As the industry deals with overcoming the issues of the COVID-19 pandemic on a day-by-day basis, the economic fallout is likely to present even greater challenges in the years to come.
That’s according to Kirk Cheesman (pictured), managing director at NCI Trade Credit Solutions located in North Sydney, who says the difficulties spanning from coronavirus are about more than remote working and IT issues.
“Like many businesses, COVID-19 has presented many challenges. Being remote from the office and workmates, IT struggles and not being able to meet with insurers or clients to discuss issues are factors to which we all have had to quickly adjust,” Cheesman said.
“However, the economic factors will be the biggest challenges businesses will face over the next year or two. In the trade credit industry, predicting credit risks and the level of potential insolvency impacts will be more difficult.
“Obtaining required credit limit cover and negotiating new policy opportunities will also become more difficult in the short term. The current climate demonstrates how important product and broker support is to the market and clients.”
In accordance with what other industry leaders have told Insurance Business Australia, Cheesman agrees that the biggest issues facing the industry in a post-COVID world are around the unknowns – both economic and social.
“The main threat is the unknown on how long COVID-19 factors will remain, what timeframes will continue on social distancing and workplace return, and the impact on the economy,” Cheesman explained.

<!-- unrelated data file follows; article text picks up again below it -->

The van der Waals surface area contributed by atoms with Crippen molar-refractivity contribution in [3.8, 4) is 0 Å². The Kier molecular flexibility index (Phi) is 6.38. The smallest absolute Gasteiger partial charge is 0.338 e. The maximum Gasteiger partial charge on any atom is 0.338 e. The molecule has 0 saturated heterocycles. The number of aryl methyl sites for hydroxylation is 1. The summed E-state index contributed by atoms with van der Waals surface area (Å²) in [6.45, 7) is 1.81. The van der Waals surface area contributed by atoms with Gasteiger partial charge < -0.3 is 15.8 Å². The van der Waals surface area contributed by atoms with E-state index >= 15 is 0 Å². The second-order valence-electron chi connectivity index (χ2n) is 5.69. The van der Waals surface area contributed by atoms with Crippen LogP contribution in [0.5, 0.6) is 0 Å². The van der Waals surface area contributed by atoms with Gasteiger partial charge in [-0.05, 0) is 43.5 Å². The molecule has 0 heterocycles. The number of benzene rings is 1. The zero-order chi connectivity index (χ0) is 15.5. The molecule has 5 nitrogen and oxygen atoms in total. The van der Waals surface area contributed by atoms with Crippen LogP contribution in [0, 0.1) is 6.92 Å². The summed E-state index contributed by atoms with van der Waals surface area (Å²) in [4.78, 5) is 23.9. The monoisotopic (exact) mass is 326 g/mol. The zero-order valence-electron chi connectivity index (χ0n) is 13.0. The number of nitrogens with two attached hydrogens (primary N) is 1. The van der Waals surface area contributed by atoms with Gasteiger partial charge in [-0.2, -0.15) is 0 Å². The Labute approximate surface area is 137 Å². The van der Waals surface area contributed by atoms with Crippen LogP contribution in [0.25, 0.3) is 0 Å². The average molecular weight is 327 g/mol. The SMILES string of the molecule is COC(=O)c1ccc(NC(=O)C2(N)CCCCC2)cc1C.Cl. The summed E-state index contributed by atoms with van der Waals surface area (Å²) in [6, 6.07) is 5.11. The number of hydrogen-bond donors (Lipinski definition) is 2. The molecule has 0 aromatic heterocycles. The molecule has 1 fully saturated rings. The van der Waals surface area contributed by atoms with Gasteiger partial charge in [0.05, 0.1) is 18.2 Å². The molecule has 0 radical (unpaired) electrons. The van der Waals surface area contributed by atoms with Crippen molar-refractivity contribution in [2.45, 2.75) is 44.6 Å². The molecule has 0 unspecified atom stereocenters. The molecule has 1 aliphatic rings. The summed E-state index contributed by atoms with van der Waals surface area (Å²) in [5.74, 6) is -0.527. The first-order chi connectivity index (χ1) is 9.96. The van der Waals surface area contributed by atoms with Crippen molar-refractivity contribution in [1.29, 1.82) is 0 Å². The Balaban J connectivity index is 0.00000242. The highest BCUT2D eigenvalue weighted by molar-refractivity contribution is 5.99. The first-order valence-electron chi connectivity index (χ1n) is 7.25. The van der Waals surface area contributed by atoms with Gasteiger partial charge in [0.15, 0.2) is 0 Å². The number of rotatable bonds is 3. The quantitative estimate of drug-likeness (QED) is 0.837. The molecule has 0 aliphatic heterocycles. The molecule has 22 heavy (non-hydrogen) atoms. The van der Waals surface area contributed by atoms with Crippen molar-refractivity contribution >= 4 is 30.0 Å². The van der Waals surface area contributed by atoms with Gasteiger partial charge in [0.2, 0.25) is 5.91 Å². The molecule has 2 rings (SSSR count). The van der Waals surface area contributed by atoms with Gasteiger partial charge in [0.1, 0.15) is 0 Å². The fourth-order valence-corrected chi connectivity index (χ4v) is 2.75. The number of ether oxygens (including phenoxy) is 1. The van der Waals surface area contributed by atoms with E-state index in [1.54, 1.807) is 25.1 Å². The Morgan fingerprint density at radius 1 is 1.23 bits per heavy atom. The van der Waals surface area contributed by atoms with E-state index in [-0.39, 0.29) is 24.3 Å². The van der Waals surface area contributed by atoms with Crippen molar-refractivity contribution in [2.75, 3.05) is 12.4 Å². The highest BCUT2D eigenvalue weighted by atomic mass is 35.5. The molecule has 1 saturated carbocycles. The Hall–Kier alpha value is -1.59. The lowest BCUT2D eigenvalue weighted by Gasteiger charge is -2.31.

But opportunities for businesses to protect themselves from compromises during this period are still available, according to Cheesman, who says now is the time to look for new business prospects.
“There are plenty of opportunities for businesses wanting to ‘de-risk’ themselves from the unknown, and that’s the time for brokers to excel and support clients and new prospects through this process,” he added.
“Insurance brokers are a vital part of the insurance industry in both negotiations and finding cover gaps, but also simply being there for clients when they need us most.”
Cheesman says that while the pandemic has brought about large operational changes to his business, he is “amazed” at how adaptive and compassionate his staff have been in response.
“We have been amazed at how quickly staff and business partners have adapted to the situation,” Cheesman said.
“Everyone is showing compassion and understanding that not every process can be the same, such as policy renewal processes and information gathering, to accepting a new policy. Insurers have also adapted to allow electronic data rather than traditional hard copy originals. Hopefully this change can continue into the future.”
As a part of supporting their clients during the COVID-19 social distancing guidelines, Cheesman says he has developed new web portals and systems so that they can manage their policies remotely – a critical support measure during a challenging period.
“Having live time information and policy updates is critical for clients to manage an everchanging risk profile. Zoom, Skype and conference calls are now the norm. We have sent out regular updates to clients on what they can be doing to protect themselves more and reminding them of their policy terms and conditions,” he said.
“NCI have other supportive policy products like overdue payment collection services, company information reports, business credit limit assessment recommendations and monitoring services to give early alerts on adverse events. These are all supporting our clients to manage their risk better at the moment.”
Moving forward, Cheesman says his inspiration in leading his team during this challenging time comes from an unlikely source.
“In 2018, I read the book ‘Legacy’, a link between the All Blacks and business culture. We have created our own group at NCI to build a legacy of our own and becoming even closer as a business ‘team’,” he said.
“This provides many benefits across our business as well as for our business partners and clients, so we would love to see that grow further over the next year. Even more important given the situation the world is in at the moment.”